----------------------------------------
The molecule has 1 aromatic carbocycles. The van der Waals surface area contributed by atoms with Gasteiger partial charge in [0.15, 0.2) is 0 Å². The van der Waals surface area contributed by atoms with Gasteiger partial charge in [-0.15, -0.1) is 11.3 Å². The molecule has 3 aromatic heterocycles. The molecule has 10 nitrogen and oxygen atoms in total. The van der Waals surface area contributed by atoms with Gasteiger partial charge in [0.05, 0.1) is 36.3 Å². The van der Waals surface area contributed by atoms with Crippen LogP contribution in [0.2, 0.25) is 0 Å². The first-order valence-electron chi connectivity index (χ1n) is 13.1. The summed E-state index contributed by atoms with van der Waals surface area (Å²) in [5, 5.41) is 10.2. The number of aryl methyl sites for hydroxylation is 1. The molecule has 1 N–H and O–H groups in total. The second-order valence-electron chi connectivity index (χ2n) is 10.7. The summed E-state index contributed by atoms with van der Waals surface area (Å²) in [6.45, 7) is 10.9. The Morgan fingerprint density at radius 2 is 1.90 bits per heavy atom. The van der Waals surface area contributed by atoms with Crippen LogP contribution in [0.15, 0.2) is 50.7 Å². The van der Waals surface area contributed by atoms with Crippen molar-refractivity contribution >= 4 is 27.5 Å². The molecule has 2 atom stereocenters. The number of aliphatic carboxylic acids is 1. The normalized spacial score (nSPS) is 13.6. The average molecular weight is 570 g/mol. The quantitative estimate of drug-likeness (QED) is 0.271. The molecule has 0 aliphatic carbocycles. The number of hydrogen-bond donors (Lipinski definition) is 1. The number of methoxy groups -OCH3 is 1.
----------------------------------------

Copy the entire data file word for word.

The molecule has 1 aromatic carbocycles. The van der Waals surface area contributed by atoms with Gasteiger partial charge in [0.15, 0.2) is 0 Å². The van der Waals surface area contributed by atoms with Gasteiger partial charge in [-0.15, -0.1) is 11.3 Å². The molecule has 3 aromatic heterocycles. The molecule has 10 nitrogen and oxygen atoms in total. The van der Waals surface area contributed by atoms with Gasteiger partial charge in [0.05, 0.1) is 36.3 Å². The van der Waals surface area contributed by atoms with Crippen LogP contribution in [0.2, 0.25) is 0 Å². The first-order valence-electron chi connectivity index (χ1n) is 13.1. The summed E-state index contributed by atoms with van der Waals surface area (Å²) in [5, 5.41) is 10.2. The number of aryl methyl sites for hydroxylation is 1. The molecule has 1 N–H and O–H groups in total. The second-order valence-electron chi connectivity index (χ2n) is 10.7. The summed E-state index contributed by atoms with van der Waals surface area (Å²) in [6.45, 7) is 10.9. The Morgan fingerprint density at radius 2 is 1.90 bits per heavy atom. The van der Waals surface area contributed by atoms with Crippen LogP contribution in [0.15, 0.2) is 50.7 Å². The van der Waals surface area contributed by atoms with Crippen molar-refractivity contribution >= 4 is 27.5 Å². The molecule has 2 atom stereocenters. The number of aliphatic carboxylic acids is 1. The normalized spacial score (nSPS) is 13.6. The average molecular weight is 570 g/mol. The quantitative estimate of drug-likeness (QED) is 0.271. The molecule has 0 aliphatic carbocycles. The number of hydrogen-bond donors (Lipinski definition) is 1. The number of methoxy groups -OCH3 is 1.